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The Bible: Day 30 “Does God Answer All Prayers?” (Psalm 17-13-15, Matthew 20:20-34, Job 15-18)

Introduction:

Exploring whether God answers all prayers by examining specific verses can provide insight. Psalm 17:13-15 reflects a confident trust in God's response, while Matthew 20:20-34 highlights instances of answered prayers, emphasizing faith. In contrast, Job 15-18 presents a complex narrative where Job's prayers aren't immediately answered, showcasing the refinement nature of divine responses.


Wisdom Reading Psalm 17:13-15


Psalm 17:13-15 is a portion of a prayer attributed to David, expressing his reliance on God's protection against adversaries. The verses convey David's plea for divine intervention and assurance of God's justice. Let's delve into the breakdown:


- Verses 13-14:

David describes his adversaries as people like a lion, ready to tear him apart. The vivid imagery, such as likening enemies to a lion eager to devour, conveys the intensity of David's perceived threat.


- Teaching: This emphasizes the severity of David's situation and the urgent need for God's intervention in the face of imminent danger.


- Verse 15:

David shifts his focus from the external threat to his righteousness. He expresses confidence in God's judgment, stating that when he awakens, he will be satisfied with God's likeness.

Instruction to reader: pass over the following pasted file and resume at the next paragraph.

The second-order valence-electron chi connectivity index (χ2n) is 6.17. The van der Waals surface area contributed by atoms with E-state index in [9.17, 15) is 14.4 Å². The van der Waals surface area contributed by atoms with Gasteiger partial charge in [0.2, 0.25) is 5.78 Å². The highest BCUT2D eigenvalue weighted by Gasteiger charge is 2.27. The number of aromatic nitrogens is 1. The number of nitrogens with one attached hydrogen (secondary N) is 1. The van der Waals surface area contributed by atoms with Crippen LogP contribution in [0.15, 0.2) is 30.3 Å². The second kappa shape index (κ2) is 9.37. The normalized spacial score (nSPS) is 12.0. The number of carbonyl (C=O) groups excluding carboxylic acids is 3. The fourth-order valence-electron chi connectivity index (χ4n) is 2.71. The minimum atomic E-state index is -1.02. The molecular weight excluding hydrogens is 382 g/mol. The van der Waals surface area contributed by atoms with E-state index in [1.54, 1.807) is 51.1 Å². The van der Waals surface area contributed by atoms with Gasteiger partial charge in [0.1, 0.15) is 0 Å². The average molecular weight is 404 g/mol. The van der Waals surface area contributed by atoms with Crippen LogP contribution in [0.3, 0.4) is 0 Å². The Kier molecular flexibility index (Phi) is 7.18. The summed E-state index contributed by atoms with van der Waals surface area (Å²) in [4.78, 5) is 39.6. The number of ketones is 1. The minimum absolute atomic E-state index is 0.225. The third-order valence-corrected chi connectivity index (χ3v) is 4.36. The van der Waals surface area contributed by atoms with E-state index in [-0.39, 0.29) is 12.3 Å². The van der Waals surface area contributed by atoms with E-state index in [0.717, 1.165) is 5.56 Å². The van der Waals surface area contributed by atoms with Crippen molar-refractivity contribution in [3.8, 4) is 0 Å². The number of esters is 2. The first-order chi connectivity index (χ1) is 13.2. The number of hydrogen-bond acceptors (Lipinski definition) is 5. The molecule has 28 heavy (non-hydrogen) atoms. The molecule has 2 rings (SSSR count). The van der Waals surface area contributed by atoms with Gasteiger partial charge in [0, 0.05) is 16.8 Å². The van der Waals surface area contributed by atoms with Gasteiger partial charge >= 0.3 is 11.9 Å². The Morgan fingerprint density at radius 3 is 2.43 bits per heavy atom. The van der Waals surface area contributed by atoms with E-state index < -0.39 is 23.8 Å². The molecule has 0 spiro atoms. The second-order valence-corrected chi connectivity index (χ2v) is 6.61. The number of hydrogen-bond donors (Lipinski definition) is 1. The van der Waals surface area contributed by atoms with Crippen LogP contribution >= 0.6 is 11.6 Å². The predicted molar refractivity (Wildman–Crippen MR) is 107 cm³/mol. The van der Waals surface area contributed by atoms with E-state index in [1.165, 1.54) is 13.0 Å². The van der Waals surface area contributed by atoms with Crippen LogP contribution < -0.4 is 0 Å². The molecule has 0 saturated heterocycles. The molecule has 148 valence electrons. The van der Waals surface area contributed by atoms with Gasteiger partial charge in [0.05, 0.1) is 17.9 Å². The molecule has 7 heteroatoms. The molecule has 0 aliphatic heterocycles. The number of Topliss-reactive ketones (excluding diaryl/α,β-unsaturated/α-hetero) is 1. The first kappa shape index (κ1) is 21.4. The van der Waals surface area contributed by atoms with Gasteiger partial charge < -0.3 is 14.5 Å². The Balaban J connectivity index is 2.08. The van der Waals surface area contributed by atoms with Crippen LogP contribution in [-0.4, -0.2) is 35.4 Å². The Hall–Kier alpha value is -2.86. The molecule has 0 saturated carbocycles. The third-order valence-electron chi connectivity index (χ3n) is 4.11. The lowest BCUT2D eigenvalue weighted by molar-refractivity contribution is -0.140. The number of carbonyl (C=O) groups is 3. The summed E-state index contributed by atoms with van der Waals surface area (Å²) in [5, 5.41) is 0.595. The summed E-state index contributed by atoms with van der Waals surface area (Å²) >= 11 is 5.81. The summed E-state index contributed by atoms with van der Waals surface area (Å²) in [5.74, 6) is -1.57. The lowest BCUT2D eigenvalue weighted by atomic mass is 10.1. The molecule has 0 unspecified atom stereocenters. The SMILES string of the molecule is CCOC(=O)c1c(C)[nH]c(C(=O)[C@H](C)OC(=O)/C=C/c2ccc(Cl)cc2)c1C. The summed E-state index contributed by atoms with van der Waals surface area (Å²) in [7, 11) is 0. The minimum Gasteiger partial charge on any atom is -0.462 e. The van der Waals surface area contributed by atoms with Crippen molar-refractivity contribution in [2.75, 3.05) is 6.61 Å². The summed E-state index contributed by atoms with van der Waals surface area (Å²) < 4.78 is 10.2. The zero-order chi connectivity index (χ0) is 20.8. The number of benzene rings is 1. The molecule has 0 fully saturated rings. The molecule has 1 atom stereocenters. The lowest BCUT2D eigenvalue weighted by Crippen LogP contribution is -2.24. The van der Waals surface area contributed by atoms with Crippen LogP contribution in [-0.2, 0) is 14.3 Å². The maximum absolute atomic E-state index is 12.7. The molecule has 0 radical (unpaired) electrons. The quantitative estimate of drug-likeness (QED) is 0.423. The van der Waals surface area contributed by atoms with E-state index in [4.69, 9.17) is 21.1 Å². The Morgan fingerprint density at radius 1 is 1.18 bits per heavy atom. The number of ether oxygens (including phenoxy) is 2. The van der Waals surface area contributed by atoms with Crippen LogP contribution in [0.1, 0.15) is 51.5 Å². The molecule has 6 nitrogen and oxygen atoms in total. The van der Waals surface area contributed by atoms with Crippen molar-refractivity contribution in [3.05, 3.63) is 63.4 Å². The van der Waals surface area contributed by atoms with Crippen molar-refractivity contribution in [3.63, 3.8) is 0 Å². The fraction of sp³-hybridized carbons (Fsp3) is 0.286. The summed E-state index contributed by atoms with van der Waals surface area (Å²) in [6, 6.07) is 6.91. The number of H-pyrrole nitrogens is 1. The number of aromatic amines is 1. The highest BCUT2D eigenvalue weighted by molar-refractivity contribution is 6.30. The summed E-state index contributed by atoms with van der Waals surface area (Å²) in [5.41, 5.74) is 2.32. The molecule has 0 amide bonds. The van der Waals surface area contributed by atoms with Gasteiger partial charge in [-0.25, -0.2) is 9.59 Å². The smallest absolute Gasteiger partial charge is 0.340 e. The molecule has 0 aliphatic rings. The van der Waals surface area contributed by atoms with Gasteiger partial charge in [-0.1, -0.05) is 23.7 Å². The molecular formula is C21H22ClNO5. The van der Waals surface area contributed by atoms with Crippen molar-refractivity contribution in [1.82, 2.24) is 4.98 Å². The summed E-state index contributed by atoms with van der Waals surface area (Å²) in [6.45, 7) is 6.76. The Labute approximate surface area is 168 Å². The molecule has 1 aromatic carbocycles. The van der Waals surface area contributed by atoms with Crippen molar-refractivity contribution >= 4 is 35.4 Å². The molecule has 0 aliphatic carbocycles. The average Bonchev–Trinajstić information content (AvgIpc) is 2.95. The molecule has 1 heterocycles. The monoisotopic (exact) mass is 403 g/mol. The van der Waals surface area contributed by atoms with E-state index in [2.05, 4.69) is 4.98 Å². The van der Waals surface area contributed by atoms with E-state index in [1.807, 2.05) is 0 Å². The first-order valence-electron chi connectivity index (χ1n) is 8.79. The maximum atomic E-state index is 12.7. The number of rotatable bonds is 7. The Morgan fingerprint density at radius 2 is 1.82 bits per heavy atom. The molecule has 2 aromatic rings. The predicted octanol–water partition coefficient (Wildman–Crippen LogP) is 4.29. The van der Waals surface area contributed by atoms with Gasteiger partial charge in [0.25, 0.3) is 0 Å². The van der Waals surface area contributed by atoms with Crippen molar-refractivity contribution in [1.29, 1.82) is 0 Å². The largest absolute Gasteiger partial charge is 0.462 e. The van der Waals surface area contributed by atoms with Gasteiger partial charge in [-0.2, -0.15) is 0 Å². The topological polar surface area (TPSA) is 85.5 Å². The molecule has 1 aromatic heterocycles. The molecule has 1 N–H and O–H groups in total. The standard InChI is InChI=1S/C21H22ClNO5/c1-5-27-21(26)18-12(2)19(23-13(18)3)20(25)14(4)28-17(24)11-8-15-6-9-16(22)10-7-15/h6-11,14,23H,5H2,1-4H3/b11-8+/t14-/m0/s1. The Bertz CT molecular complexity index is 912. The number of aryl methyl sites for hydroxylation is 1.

- Teaching: This verse highlights David's trust in God's fairness and the ultimate vindication of the righteous. It underscores the theme of seeking refuge in God's justice.


In summary, Psalm 17:13-15 reflects David's cry for protection against fierce adversaries, using vivid imagery to convey the intensity of the threat. It also emphasizes his trust in God's judgment, anticipating satisfaction in God's likeness.


New Testament Reading: Matthew 20:20-34


Matthew 20:20-34 encompasses two distinct episodes: the request of Zebedee's sons (James and John) for positions of honor in the kingdom and Jesus' healing of two blind men. Let's break down the scripture with teachings and understanding:


- Verses 20-28:

The mother of James and John approaches Jesus, seeking prominent roles for her sons. Jesus responds by teaching about servant leadership, emphasizing that positions of honor are not granted based on authority but through service to others. This underscores the importance of humility and selflessness in the Kingdom of God.


- Teaching: Jesus challenges the disciples' worldly understanding of authority, encouraging them to serve others rather than seeking positions for personal glory.


- Verses 29-34:

As Jesus departs from Jericho, two blind men cry out to Him for mercy. Despite the crowd's rebuke, Jesus stops and heals them, emphasizing the importance of faith. This healing demonstrates Jesus's compassion and accessibility to those in need.


- Teaching: The healing of the blind men illustrates the power of faith and persistence in approaching God for mercy and healing.